Nasa Opportunity Mars mission is over
February 15 2019 01:04 AM
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This computer-generated image obtained on August 31 last year shows the Opportunity Rover.

DPA /Washington

A rover designed to last just 90 days on Mars has reached its demise after more than 14 years of roaming on the Red Planet, Nasa said Wednesday.
The US National Aeronautics and Space Administration (Nasa) declared the mission of the six-wheeled solar-powered rover Opportunity over, saying its final communication was received on June 10.
“After 800+ attempts to contact @MarsRovers Opportunity, today we’re announcing the end of a successful Martian mission,” Nasa administrator Jim Bridenstine tweeted. “Intended to explore the Red Planet for 90 days, Oppy outlived its mission lifetime by 14+ years.”
The rover, which landed on Mars in 2004, fell silent in June during a dust storm that encircled the planet.
Engineers continued trying to make contact, believing that dust on the rover’s solar panels might have been blocking sunlight.
They kept trying in recent months in hopes that winds that typically occur in the November-to-January time frame might help clean the rover’s panels.
Engineers in the Space Flight Operations Facility at Nasa’s Jet Propulsion Laboratory in Pasadena, California, made their last attempt to revive Opportunity on Tuesday to no avail.
John Callas, manager of the Mars Exploration Rover (MER) project at JPL, said that the team made “every reasonable engineering effort to try to recover Opportunity” and determined that the likelihood of receiving a signal is “far too low to continue recovery efforts”.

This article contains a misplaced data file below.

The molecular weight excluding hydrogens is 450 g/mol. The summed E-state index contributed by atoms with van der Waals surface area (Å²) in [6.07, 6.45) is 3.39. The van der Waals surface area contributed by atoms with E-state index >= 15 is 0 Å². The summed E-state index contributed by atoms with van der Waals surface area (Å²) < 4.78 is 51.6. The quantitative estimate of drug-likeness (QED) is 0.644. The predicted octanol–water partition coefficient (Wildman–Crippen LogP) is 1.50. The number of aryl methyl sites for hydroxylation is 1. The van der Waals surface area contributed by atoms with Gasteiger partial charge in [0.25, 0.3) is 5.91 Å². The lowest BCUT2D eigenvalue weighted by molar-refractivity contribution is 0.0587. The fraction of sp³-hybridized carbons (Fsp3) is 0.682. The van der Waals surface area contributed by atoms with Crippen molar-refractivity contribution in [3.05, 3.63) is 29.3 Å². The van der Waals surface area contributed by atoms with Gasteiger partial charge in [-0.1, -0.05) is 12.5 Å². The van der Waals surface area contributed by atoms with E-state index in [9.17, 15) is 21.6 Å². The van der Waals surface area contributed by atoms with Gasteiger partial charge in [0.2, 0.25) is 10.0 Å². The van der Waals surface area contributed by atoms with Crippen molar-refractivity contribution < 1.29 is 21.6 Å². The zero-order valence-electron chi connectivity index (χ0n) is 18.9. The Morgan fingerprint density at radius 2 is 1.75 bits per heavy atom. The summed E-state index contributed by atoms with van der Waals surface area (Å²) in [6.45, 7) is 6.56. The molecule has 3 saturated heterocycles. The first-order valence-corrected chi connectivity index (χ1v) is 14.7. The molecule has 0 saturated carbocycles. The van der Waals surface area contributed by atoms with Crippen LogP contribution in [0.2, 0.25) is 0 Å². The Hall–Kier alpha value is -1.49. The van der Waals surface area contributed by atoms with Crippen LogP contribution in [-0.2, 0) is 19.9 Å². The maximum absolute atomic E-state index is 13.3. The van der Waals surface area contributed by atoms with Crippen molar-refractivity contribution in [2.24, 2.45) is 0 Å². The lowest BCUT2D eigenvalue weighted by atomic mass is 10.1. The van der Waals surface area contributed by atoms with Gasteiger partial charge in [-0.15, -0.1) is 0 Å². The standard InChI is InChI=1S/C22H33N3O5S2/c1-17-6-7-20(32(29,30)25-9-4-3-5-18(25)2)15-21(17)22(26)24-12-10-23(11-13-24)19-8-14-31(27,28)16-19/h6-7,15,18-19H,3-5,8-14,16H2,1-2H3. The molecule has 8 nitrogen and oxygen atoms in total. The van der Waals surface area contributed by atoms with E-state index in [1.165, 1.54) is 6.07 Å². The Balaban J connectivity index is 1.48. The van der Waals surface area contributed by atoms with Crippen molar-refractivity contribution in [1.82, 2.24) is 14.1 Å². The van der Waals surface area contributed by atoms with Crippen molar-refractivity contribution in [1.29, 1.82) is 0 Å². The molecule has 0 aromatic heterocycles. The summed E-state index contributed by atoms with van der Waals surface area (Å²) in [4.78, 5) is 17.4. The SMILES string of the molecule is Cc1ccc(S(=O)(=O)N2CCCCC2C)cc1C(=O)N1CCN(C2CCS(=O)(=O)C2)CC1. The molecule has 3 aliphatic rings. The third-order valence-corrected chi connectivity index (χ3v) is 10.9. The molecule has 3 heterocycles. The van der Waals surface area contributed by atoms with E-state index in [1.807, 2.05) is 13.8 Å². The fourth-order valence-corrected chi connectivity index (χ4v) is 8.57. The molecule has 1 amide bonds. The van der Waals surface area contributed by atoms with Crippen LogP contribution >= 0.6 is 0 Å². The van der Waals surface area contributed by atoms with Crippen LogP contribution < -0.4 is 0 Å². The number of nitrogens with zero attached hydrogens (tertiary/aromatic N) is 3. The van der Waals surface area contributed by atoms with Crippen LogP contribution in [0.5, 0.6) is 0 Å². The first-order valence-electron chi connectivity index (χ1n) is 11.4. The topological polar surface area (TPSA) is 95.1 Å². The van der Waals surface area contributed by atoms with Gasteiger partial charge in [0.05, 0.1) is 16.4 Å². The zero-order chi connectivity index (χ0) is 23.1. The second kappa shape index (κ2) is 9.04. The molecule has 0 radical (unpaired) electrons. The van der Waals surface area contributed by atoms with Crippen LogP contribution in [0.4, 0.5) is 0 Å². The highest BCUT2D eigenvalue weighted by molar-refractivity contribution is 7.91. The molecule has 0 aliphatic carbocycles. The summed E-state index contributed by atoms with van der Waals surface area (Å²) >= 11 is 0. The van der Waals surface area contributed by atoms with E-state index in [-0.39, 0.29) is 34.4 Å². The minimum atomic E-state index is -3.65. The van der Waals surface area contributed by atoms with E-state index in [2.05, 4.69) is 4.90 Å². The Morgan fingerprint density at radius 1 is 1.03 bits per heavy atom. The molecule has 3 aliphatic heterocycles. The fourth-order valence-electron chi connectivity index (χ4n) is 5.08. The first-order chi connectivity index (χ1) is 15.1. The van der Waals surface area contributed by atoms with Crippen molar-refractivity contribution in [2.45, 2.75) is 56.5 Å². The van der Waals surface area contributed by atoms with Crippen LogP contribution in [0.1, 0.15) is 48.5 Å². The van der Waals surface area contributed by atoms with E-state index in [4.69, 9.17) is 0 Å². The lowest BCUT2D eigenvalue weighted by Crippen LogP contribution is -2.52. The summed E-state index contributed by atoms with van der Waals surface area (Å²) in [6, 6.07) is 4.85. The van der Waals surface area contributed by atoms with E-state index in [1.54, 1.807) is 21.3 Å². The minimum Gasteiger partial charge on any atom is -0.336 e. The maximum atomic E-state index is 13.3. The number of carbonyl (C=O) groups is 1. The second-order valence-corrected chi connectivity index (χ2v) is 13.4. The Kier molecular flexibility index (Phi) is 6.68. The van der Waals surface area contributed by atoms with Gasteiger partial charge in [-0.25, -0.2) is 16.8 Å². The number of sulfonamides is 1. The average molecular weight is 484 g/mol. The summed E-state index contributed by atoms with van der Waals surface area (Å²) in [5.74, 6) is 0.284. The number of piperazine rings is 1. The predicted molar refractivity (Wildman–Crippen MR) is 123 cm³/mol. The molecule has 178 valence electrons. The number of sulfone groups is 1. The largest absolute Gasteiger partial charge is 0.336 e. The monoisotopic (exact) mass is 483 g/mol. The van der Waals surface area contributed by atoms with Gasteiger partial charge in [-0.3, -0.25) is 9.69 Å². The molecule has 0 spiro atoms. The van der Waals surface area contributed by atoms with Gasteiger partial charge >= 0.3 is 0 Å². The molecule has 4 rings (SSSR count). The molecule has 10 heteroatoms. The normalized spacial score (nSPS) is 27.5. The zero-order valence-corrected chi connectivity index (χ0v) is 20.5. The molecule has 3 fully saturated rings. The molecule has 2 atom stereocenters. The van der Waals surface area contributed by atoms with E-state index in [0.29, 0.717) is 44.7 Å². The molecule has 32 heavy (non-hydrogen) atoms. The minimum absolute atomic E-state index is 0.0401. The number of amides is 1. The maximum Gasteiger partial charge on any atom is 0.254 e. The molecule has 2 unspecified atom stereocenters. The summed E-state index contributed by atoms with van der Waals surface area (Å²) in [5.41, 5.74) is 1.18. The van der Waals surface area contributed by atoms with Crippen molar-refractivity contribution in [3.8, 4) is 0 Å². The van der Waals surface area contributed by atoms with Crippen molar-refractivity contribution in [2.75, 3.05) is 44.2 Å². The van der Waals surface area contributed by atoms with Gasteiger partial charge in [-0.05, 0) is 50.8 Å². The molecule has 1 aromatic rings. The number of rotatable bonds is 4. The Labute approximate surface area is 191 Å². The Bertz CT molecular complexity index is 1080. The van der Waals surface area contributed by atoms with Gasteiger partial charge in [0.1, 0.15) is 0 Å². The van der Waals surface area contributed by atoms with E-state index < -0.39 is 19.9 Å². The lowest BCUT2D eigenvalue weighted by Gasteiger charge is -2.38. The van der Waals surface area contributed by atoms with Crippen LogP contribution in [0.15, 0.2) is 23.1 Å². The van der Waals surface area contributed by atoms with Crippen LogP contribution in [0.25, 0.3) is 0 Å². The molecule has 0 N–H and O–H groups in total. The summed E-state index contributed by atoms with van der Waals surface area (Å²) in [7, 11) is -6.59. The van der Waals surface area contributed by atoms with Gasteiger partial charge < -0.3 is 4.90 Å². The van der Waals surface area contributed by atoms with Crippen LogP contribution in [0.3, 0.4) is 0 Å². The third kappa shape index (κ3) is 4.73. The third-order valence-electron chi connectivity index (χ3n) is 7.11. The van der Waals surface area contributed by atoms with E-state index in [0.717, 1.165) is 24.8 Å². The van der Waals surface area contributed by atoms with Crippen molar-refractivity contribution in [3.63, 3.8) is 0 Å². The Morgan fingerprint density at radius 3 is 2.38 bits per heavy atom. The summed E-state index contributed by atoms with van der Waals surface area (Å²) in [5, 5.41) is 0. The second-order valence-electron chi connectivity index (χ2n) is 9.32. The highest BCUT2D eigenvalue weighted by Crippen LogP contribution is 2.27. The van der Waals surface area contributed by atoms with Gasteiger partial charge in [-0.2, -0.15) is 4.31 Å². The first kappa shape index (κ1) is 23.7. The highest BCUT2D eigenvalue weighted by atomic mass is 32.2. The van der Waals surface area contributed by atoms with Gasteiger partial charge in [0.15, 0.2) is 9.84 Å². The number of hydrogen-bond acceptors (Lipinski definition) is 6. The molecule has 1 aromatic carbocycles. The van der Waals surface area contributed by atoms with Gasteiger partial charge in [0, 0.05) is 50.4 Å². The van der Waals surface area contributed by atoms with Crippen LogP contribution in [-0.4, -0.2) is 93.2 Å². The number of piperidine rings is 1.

Bridenstine called the mission “one of the most successful and enduring feats of interplanetary exploration”.
It leaves behind “an incredible legacy of perseverance”, he said, predicting that because of its mission, astronauts would walk on Mars someday.
Nasa said the rover exceeded its life expectancy by 60 times and travelled a total of 45km, far more than the 1km that it was expected to travel.
Fittingly, it sent its last signal from Mars’s Perseverance Valley.
The rover’s primary objective was to seek historical evidence of the red planet’s climate and water at sites where conditions may once have been favourable for life.
It sent back more than 217,000 images, including 15 360° colour panoramas.
It also exposed the surfaces of 52 rocks to reveal fresh mineral surfaces for analysis and cleared other targets with a brush to prepare them for inspection.
Opportunity landed in the Meridiani Planum region of Mars on January 24, 2004, seven months after its launch from Cape Canaveral Air Force Station in Florida.
Its twin, Spirit, landed 20 days earlier in the Gusev Crater on the other side of Mars.
Spirit logged almost 8km before its mission wrapped up in May 2011.
Nasa’s exploration of Mars continues with its InSight lander, which touched down on November 26, and the Curiosity rover, which has spent more than six years collecting data from the planet’s Gale Crater.



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